Markice: Ray Ray’s crazy! But he’s multi-dimensional. He appears to be one way, but in hindsight, he has different levels to him. In one episode, he kind of starts to break down. He starts to humanize himself. This is a kid who got in too deep. So playing that type of character, I think a lot of younger people are going to relate to Ray Ray. A lot of people are in over their heads, and I think that’s what happens with Ray Ray. I think he gets in over his head and now he has to go all the way.
Salute: Your first acting role was in the 2006 film ATL. How did you get into acting and how did you land that role?
Markice: I got into acting accidentally. I came to Atlanta to pursue music and I was in the music network at the time. I had the record deal and they gave me an advance. I blew through my advance, so I resorted to some of my old ways of doing things. I met some people when I was out there in the streets and they were like, “You know what man, you should really come on set and get in where you fit in.” And that’s pretty much what happened.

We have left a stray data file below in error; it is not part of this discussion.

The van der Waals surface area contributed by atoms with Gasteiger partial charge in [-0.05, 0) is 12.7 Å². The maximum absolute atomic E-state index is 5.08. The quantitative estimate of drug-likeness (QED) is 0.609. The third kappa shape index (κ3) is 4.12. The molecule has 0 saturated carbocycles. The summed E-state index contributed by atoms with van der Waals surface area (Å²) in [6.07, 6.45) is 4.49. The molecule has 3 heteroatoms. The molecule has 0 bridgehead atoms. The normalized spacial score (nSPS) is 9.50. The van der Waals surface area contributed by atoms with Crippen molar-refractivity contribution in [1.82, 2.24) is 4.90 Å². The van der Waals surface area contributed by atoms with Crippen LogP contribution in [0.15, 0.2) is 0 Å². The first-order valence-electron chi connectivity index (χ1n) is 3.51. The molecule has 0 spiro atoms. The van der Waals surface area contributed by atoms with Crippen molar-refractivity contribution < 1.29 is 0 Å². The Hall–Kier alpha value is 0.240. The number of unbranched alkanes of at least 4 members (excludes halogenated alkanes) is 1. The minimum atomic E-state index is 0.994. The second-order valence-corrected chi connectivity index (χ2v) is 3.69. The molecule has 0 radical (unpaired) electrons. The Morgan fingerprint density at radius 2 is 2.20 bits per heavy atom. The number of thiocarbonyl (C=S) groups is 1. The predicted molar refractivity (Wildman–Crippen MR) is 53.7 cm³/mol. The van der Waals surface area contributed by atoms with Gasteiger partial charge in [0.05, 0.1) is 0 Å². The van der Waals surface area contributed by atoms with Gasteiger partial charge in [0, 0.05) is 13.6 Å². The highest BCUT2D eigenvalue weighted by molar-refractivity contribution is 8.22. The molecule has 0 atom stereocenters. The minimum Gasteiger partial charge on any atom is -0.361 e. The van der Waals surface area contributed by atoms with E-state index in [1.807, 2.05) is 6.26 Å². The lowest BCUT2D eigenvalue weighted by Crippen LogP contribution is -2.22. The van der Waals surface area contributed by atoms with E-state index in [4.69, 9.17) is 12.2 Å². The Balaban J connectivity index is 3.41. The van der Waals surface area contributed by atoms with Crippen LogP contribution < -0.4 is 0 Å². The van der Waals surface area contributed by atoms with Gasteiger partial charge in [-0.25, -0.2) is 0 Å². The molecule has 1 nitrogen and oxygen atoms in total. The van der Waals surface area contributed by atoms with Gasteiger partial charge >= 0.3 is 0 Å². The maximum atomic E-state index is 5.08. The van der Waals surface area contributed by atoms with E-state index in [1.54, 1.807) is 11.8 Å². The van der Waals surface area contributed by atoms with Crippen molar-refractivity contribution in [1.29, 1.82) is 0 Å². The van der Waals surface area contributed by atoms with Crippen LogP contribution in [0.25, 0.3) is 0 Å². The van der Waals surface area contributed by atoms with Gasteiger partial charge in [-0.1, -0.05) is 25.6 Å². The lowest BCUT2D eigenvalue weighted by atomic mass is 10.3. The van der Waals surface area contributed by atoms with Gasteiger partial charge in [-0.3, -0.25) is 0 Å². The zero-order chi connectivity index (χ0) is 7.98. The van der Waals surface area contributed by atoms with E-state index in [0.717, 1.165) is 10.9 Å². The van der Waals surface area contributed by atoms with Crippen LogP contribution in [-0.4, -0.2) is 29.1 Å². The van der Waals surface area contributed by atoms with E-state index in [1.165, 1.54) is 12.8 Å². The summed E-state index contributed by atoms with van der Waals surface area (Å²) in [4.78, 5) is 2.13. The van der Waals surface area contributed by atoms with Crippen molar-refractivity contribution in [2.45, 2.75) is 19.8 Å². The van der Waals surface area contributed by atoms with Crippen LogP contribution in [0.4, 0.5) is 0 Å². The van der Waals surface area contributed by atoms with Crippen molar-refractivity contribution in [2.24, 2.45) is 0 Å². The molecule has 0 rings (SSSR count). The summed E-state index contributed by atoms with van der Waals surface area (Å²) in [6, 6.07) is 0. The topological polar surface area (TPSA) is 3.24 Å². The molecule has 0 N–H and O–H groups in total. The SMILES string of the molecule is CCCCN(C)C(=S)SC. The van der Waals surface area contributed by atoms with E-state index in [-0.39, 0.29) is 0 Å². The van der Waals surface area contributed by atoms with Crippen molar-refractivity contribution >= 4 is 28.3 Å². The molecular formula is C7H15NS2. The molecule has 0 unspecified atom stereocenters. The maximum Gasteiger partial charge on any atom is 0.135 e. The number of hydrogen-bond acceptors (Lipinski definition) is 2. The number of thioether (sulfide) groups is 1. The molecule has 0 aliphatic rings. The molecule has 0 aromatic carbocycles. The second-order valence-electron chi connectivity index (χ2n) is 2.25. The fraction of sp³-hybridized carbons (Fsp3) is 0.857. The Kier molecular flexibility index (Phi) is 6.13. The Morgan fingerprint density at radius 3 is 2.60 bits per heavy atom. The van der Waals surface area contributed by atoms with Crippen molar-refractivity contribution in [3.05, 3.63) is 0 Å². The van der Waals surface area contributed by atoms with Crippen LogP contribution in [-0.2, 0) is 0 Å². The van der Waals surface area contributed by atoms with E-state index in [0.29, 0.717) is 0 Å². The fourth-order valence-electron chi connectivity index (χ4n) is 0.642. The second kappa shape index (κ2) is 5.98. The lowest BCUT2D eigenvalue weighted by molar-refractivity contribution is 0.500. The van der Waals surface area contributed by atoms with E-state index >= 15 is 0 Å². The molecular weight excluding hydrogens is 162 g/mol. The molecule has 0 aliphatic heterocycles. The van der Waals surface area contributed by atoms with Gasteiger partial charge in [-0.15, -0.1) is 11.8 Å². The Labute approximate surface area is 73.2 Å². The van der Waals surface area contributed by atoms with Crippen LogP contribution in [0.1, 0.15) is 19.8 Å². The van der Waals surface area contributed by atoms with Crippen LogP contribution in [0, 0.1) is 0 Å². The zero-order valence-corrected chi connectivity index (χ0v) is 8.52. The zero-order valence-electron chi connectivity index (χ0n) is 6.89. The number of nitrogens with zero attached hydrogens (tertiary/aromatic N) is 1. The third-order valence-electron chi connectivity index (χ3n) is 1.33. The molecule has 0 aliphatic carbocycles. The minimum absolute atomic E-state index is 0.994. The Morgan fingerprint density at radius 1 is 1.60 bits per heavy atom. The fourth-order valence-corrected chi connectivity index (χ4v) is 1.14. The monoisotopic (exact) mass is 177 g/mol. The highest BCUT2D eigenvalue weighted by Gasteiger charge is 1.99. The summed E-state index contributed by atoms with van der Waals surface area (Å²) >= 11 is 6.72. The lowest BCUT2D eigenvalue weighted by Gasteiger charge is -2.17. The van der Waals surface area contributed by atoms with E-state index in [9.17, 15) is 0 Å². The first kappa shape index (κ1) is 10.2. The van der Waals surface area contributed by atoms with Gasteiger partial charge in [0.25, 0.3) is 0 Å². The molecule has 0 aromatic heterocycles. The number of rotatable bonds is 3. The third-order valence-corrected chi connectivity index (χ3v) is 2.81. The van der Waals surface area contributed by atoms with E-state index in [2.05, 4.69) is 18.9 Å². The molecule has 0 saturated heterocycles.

I came to set, pretty much every day. I got on the director’s nerves, shout out to Chris Robinson. Shout out to Ulysses Terrero too. If it was for Ulysses saying, “Aye yo, this kid is special,” I probably would have never been in that movie. At the beginning, they didn’t have any roles for me in that movie. Mr. Terrero took me directly to Chris Robinson, and Chris was like, “You know what, hire him. Give him something to do.” And they pretty much added my character into the script. Most of my lines were ad-lib.
Salute: You’ve been involved in a lot of acting roles lately. What projects do you have coming up after you wrap The Oath?
Markice: I’m still auditioning. I have a lot on my plate right now. I’m with Underground Films Management which also represents John Singleton. They took a liking to the wrap party and decided to manage me. To me, it’s a great marriage. I’m looking forward to getting back to L.A. and hit the ground running.